The newsletter of the New Hampshire Center for Public Policy Studies
In this issue:
Join Us on Our Blog.
The Center's free and open exchange of opinions and commentary on the public policy issues facing New Hampshire. Our mission is to raise new ideas and improve public policy debates in our state through quality information and analysis.
Please visit www.nhpolicyblognh.org and use the comment option that appears at the bottom of each blog post.
You can also follow the New Hampshire Center for Public Policy on other social media including Twitter (@NHPublicPolicy) and on Facebook (NH Public Policy).
Recent posts to www.policyblognh.org:
A Brief Report on Gambling in New Hampshire
The Center found:
- A minority of New Hampshire residents gamble at casinos. In 2008, an estimated 21% of New Hampshire residents gambled at a casino in the previous 12 months.
- A majority – 56% -- of New Hampshire residents participate in some form of gambling, when the definition of gambling includes scratch tickets and lotto games via the state lottery.
- Problem gambling exists in New Hampshire. National estimates suggest that somewhere between 1 and 2 percent of the population has a pathological gambling problem. Estimates on pathological gambling for New Hampshire residents are lower.
- The state lottery, charitable gambling, and pari-mutuel activities around the state generated slightly more than $70 million in state revenues.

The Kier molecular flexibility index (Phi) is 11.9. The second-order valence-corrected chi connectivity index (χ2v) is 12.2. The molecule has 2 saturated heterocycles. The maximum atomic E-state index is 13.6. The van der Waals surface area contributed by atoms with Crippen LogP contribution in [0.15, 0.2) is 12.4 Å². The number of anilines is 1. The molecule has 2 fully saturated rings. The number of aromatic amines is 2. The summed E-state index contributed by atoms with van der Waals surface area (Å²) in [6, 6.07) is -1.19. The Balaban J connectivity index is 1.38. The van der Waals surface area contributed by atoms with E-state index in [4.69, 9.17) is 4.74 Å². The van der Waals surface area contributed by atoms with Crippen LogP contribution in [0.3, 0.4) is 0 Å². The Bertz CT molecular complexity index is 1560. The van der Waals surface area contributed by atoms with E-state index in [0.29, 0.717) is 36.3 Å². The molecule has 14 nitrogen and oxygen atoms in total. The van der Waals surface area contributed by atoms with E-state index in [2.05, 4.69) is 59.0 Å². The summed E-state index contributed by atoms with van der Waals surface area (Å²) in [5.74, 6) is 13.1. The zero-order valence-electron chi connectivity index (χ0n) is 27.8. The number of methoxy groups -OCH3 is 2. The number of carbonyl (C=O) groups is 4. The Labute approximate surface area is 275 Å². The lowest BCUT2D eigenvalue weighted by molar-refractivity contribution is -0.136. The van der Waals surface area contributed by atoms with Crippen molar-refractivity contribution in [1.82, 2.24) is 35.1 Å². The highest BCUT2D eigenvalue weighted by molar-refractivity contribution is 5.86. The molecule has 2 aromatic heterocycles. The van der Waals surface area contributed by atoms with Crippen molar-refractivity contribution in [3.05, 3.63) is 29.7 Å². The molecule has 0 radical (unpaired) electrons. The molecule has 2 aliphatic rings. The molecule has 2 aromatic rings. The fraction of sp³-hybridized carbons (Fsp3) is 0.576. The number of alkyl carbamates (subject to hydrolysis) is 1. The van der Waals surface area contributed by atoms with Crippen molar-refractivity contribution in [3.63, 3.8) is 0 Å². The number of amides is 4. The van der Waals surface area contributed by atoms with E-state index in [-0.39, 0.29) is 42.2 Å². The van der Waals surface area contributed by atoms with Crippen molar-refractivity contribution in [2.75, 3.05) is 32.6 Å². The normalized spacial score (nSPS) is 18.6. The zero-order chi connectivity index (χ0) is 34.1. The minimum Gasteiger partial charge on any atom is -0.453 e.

- Gambling revenues represent approximately 3% of total unrestricted state revenues. This represents a significantly smaller share of the total revenues than existed in the past. In 1979, slightly more than 10% of unrestricted revenues were associated with gambling taxation.
- The gambling market in New England is currently in significant flux. Lottery revenues in New Hampshire have, like gambling revenues across the country, experienced a significant decline. Moreover, state demands for revenue have resulted in significant increase in the interest in expanded gambling, particularly in Massachusetts.
Sharing the Common Burden: New Hampshire and Public Services
The Center presents a comprehensive picture of public services in the state, a profile of where the burden of funding these services lies, and how it is changing over time. Over the last 5 years, this analysis suggests that the local property tax bears an increasing share of the costs of public services in New Hampshire at the municipal and county levels. At the State level an increasing share of appropriations are funded through the federal government.
Looking Toward the Next Budget Conversation
Presentation by Steve Norton to the New Hampshire Business and Industry Association Economic Development Committee on December 9, 2009.
Now Accepting Online Donations
Now you have a safe and convenient way to lend your support to the Center's work. We recently added a Donate button to our website.
By design, at least 50% of our funding comes from unrestricted donations, ensuring our independence and our ability to respond quickly to changing policy needs in the state.
We invite you to visit our website at www.nhpolicy.org and click on the gold "Donate" button. Thank you for your continued support.
Policy Points informs you about our current research topics, including highlights of the important policy discussions going on in and around the State of New Hampshire. Any links to other websites do not necessarily represent an endorsement of that organization by the New Hampshire Center for Public Policy Studies.
To find out more, please visit us at www.nhpolicy.org